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July 5, 2006
National study finds Toronto has insufficient services for children
Toronto and 10 other Canadian cities do not have sufficient services for children up to 12 years of age, with the exception of kindergarten, which is universal. That conclusion is among the results that the City of Toronto released today of the first national study that examines the local provision of children’s services in Canadian cities.

The study, Learning from each other: Early learning and child care experiences in Canadian cities, examined child care, kindergarten, and out-of-school-hours care for six- to 12-year-olds. It discovered that child care is particularly problematic. Child care provision is inconsistent nationally within cities. Communities with better resources have a better ability to take advantage of available funding.

“By participating in this study, the City of Toronto continues to demonstrate its commitment to working with other orders of government and partners to ensure that the early learning and child care needs of families in Toronto and beyond are supported,” said Mayor David Miller. “The study makes it clear that cities cannot improve children’s services on their own and with nothing more than property taxes to rely on.”

“Stable, adequate levels of funding are critical if services for Toronto’s children are to expand and improve,” said Councillor Janet Davis, Ward 31 Beaches-East York, Children’s Lead. “The sound intellectual and social development of Toronto’s children depends on better services and the return of promised federal funding for early learning and child care.”

About 6,000 children, most of whom live in low or moderate income families in Toronto’s priority neighbourhoods, will not have a high quality child care space in September 2008 unless the federal child care plan is reinstated.

“In Toronto, despite planning, providing and partially funding more than 50,000 regulated, monitored child care spaces, the City has child care services for only 13.6 per cent of Toronto’s 380,000 children,” said Brenda Patterson, General Manager, Children’s Services.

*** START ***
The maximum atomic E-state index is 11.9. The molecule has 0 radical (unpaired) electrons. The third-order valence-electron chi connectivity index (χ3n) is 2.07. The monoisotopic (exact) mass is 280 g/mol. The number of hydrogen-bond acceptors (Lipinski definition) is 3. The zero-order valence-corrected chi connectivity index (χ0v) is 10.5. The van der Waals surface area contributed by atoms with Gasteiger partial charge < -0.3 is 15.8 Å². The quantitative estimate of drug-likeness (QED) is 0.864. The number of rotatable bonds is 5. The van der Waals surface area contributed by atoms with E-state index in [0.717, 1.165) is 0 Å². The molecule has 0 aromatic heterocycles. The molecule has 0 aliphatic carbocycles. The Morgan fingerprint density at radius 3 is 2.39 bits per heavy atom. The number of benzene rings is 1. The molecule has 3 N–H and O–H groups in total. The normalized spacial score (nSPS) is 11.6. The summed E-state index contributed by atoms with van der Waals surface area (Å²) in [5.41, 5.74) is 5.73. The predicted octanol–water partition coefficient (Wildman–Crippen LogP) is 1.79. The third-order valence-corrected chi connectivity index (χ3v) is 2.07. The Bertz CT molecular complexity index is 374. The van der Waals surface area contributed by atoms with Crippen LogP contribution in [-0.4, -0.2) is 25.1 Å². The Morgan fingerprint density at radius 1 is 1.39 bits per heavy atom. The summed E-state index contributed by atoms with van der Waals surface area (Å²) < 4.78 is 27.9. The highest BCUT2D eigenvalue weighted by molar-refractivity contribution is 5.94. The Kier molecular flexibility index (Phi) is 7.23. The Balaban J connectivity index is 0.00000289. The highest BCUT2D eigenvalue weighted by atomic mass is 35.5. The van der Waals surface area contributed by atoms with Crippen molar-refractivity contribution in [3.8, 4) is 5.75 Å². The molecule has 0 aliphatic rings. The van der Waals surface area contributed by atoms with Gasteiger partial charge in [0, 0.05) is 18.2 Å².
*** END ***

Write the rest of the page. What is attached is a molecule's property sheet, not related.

The most successful local initiatives, found the study, share common features: they are created for all children and are not targeted to a specific population; allow for local flexibility and local accountability; and have an ongoing commitment from all partners and the support of a broadly based organization in the community.

The study found that hubs, organized around non-profit child care centres and responsible to elected boards composed of users and community representatives, can respond to community needs. In a number of cities including Toronto, local schools are a popular site for existing or proposed integrated children’s service hubs. Cities hold the key to recreation programs that play an important role in providing out-of-school-hours care.

The City of Toronto took the lead in organizing the study and participated with Canadian cities, including St. John’s, Halifax, Montreal, Sherbrooke, Toronto, Sudbury, Winnipeg, Saskatoon, Calgary, Vancouver and Whitehorse. Rianne Mahon and Jane Jenson conducted the study, which was funded by Social Development Canada, the City of Toronto and the Vancouver Joint Council on Child Care.

Rianne Mahon is Director of the Institute of Political Economy and a member of the School of Public Policy and Administration and the Department of Sociology and Anthropology at Carleton University in Ottawa. Over the past decade she has focused on the politics of child care, producing numerous articles and book chapters.

Jane Jenson is Professor of Political Science and the Canada Research Chair in Citizenship and Governance at the Université de Montréal. Between June 1999 and 2004, she was the Director of the Family Network of Canadian Policy Research Networks, Inc., a policy think tank in Ottawa.

The study Learning from each other: Early learning and child care experiences in Canadian cities is posted on the City of Toronto’s website at

Media contacts:
(City of Toronto)

Councillor Janet Davis
Ward 31 Beaches-East York
Children’s Lead
416 392-4035

Petr Varmuza
Operational Effectiveness
Children’s Services
416 392-8284

Julie Mathien
Policy Development Officer
City of Toronto
416 392-8334

Media contacts:
(other cities)

Natalie Godden
City of St. John’s

Joan McDonnell
City of Halifax

Carmen Ouellette
City of Sudbury

Dale Karasiuk
City of Winnipeg

Nikki Isaac
Child Care Coalition of Manitoba

Mike Libke
City of Saskatoon

Jake Kuiken
City of Calgary

Carole Ann Young
City of Vancouver

Suzanne Blown
City of Vancouver

Rosemary Fordyce
City of Whitehorse

Carole Oberg
Government of the Yukon

Alfred Gay
National Association of Friendship Centres
613-563-4844 ext. 323



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